Do you find yourself getting frustrated and angry behind the wheel?

Is it tempting to vent your emotions on other drivers?

Unfortunately, you’re not alone.

Aggressive driving is extremely common among U.S. drivers. According to AAA Foundation for Traffic Safety’s 2019 data, nearly 80 percent of drivers admitted to expressing significant anger, aggression or road rage behind the wheel at least once in the previous 30 days.

Incidents of road rage come across the Douglas County radio scanner too frequently.

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Any unsafe driving behavior performed deliberately and with ill intention or a disregard for safety can constitute aggressive driving.

“Anything from speeding, cutting in front of other drivers, tailgating or weaving in and out of traffic to running red lights, blocking cars that are attempting to pass or change lanes, or using headlights or brakes to “punish” other drivers is considered an aggressive driving behavior,” says Meredith Mitts, Public Affairs Specialist for AAA – The Auto Club Group. “Extreme cases of aggressive driving can escalate to road rage.”

Examples of road rage include cursing and rude or obscene gestures; throwing objects; ramming or sideswiping a vehicle; forcing a driver off the road; physical aggression or violence.

The AAA offers these tips for dealing with aggressive driving in yourself and others:

  • Follow all rules of the road (including speed limit, hands free law, slow down and move over laws, etc.)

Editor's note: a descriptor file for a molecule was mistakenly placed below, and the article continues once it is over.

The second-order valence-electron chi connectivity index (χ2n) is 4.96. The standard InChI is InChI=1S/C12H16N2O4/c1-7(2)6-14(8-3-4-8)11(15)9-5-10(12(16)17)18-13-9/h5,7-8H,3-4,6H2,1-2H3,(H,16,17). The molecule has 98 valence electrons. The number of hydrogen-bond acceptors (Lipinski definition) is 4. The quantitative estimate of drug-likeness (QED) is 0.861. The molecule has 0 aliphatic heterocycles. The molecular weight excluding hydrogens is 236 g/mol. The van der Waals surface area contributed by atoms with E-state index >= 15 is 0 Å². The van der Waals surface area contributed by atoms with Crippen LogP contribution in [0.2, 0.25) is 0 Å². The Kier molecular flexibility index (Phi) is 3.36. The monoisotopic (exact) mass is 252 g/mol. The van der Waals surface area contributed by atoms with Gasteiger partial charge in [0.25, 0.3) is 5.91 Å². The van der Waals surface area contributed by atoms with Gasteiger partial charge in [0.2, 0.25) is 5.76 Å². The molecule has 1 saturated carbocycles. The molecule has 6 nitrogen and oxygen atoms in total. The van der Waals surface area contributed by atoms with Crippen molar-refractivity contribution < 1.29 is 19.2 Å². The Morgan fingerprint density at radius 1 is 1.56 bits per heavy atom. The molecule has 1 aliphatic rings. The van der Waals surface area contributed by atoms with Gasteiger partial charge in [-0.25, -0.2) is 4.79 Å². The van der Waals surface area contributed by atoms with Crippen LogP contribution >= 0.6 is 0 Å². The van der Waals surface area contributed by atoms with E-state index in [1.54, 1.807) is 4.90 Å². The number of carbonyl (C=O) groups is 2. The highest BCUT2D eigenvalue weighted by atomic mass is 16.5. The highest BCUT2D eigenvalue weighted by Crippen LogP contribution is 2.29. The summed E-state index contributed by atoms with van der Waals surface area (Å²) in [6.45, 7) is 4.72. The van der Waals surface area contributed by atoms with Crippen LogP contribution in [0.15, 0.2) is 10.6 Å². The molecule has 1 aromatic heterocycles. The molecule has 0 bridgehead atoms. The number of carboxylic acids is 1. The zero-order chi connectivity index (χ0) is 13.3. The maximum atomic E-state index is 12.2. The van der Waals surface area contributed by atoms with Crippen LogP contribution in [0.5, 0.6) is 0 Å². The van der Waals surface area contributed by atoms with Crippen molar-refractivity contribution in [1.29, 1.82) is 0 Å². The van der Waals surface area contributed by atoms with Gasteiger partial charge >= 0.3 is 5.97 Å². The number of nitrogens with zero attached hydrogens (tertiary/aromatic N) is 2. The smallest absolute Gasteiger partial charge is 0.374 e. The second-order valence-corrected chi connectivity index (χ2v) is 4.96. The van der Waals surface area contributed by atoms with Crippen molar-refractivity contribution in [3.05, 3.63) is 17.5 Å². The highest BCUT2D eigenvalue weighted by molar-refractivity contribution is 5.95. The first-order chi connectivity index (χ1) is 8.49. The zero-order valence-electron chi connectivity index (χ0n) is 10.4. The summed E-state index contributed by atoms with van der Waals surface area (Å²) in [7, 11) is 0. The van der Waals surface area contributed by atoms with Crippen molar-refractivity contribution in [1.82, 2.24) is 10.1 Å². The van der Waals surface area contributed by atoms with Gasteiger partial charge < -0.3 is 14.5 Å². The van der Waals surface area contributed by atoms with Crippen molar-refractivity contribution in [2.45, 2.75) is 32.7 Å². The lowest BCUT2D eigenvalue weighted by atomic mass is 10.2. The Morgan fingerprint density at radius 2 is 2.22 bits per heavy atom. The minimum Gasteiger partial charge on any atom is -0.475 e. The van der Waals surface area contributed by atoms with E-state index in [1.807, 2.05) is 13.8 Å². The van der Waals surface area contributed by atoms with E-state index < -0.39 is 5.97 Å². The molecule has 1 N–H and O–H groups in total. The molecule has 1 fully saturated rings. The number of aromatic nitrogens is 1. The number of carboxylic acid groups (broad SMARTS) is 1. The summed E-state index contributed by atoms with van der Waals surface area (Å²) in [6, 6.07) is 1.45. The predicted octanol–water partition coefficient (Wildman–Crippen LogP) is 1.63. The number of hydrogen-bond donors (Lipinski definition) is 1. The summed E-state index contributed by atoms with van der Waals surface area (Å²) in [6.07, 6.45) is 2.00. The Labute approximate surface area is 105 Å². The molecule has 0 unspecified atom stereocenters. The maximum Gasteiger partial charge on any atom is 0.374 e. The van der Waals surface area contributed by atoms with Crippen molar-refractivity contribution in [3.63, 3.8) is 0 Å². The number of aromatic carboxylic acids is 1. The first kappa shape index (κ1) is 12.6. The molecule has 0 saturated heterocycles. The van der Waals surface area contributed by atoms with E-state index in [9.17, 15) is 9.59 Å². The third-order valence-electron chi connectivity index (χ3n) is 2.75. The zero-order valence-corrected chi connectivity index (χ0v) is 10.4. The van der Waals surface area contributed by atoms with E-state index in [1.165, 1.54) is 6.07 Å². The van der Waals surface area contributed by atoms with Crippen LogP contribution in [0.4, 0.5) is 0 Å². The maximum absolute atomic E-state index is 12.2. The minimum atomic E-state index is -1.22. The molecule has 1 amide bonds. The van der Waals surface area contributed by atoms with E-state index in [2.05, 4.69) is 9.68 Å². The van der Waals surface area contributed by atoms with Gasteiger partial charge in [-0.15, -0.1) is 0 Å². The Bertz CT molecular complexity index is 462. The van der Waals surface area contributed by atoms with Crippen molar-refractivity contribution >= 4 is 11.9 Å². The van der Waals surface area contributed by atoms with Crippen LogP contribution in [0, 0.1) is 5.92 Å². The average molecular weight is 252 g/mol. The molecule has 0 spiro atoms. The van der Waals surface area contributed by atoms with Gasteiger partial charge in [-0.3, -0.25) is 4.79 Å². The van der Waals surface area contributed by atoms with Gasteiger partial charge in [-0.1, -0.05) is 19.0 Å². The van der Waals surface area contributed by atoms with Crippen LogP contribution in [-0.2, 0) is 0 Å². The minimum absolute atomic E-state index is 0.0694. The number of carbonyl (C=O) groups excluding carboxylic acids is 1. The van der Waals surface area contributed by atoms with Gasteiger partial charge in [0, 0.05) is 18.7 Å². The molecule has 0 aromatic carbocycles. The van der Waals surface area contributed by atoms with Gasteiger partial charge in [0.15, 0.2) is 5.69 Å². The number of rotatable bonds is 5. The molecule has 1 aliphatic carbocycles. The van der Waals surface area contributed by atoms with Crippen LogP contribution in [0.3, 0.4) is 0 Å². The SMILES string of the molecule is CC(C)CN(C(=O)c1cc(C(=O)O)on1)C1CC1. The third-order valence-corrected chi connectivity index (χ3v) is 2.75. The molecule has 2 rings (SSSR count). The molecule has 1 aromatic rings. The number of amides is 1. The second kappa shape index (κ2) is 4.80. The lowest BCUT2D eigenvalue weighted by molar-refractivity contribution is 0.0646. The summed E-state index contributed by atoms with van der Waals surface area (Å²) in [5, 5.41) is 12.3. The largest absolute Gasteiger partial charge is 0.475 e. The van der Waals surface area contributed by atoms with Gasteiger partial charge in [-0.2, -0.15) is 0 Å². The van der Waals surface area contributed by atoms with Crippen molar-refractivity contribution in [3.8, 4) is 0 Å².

• Maintain adequate following distance.

  • Use turn signals.

  • Allow others to merge.

  • Use your high beams responsibly.

  • If you must use your horn, tap it lightly (no long blasts or accompanying hand gestures.)

  • Be considerate in parking lots and on busy road ways.

If you find yourself dealing with a road rage encounter, here’s the AAA’s advice:

  • Avoid eye contact with angry drivers.

  • If confronted, stay as calm and courteous as possible.

  • Don’t respond to aggression with aggression.

  • If you feel threatened, call 911.

  • If you feel you are at risk, drive to a public place such as a police station, hospital or fire station.

  • When you park, allow room so you can pull out safely if someone approaches you aggressively.

  • Use your horn to attract attention but remain in your locked vehicle.

“When you get behind the wheel of your vehicle, regardless of where you are going,” Mitt said, remember your true goals: Arrive safely and arrive alive.”

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